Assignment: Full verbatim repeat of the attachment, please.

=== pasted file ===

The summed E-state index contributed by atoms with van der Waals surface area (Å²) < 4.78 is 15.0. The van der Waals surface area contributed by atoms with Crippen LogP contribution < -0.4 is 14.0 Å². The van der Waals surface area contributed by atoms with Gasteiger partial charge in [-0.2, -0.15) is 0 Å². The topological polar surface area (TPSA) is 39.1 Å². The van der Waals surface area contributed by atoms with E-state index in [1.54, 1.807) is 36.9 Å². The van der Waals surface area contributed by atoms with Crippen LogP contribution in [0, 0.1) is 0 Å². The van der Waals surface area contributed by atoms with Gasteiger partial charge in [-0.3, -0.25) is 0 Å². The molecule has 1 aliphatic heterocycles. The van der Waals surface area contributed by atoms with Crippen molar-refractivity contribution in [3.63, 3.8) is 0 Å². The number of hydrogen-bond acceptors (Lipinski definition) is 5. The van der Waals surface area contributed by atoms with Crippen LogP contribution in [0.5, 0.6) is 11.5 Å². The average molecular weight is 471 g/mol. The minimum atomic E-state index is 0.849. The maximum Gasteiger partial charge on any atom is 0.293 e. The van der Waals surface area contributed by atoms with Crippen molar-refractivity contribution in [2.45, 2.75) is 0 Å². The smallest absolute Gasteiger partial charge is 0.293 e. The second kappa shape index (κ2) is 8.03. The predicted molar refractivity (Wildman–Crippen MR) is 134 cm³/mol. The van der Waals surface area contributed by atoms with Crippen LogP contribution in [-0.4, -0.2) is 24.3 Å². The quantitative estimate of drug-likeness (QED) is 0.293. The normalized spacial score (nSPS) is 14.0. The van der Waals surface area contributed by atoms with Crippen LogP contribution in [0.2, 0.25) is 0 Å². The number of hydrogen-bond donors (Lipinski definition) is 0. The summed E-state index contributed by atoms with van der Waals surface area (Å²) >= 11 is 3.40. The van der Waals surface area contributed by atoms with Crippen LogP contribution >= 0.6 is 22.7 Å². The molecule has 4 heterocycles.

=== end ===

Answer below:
The summed E-state index contributed by atoms with van der Waals surface area (Å²) < 4.78 is 15.0. The van der Waals surface area contributed by atoms with Crippen LogP contribution < -0.4 is 14.0 Å². The van der Waals surface area contributed by atoms with Gasteiger partial charge in [-0.2, -0.15) is 0 Å². The topological polar surface area (TPSA) is 39.1 Å². The van der Waals surface area contributed by atoms with E-state index in [1.54, 1.807) is 36.9 Å². The van der Waals surface area contributed by atoms with Crippen LogP contribution in [0, 0.1) is 0 Å². The van der Waals surface area contributed by atoms with Gasteiger partial charge in [-0.3, -0.25) is 0 Å². The molecule has 1 aliphatic heterocycles. The van der Waals surface area contributed by atoms with Crippen molar-refractivity contribution in [3.63, 3.8) is 0 Å². The number of hydrogen-bond acceptors (Lipinski definition) is 5. The van der Waals surface area contributed by atoms with Crippen LogP contribution in [0.5, 0.6) is 11.5 Å². The average molecular weight is 471 g/mol. The minimum atomic E-state index is 0.849. The maximum Gasteiger partial charge on any atom is 0.293 e. The van der Waals surface area contributed by atoms with Crippen molar-refractivity contribution in [2.45, 2.75) is 0 Å². The smallest absolute Gasteiger partial charge is 0.293 e. The second kappa shape index (κ2) is 8.03. The predicted molar refractivity (Wildman–Crippen MR) is 134 cm³/mol. The van der Waals surface area contributed by atoms with Crippen LogP contribution in [-0.4, -0.2) is 24.3 Å². The quantitative estimate of drug-likeness (QED) is 0.293. The normalized spacial score (nSPS) is 14.0. The van der Waals surface area contributed by atoms with Crippen LogP contribution in [0.2, 0.25) is 0 Å². The number of hydrogen-bond donors (Lipinski definition) is 0. The summed E-state index contributed by atoms with van der Waals surface area (Å²) >= 11 is 3.40. The van der Waals surface area contributed by atoms with Crippen LogP contribution >= 0.6 is 22.7 Å². The molecule has 4 heterocycles.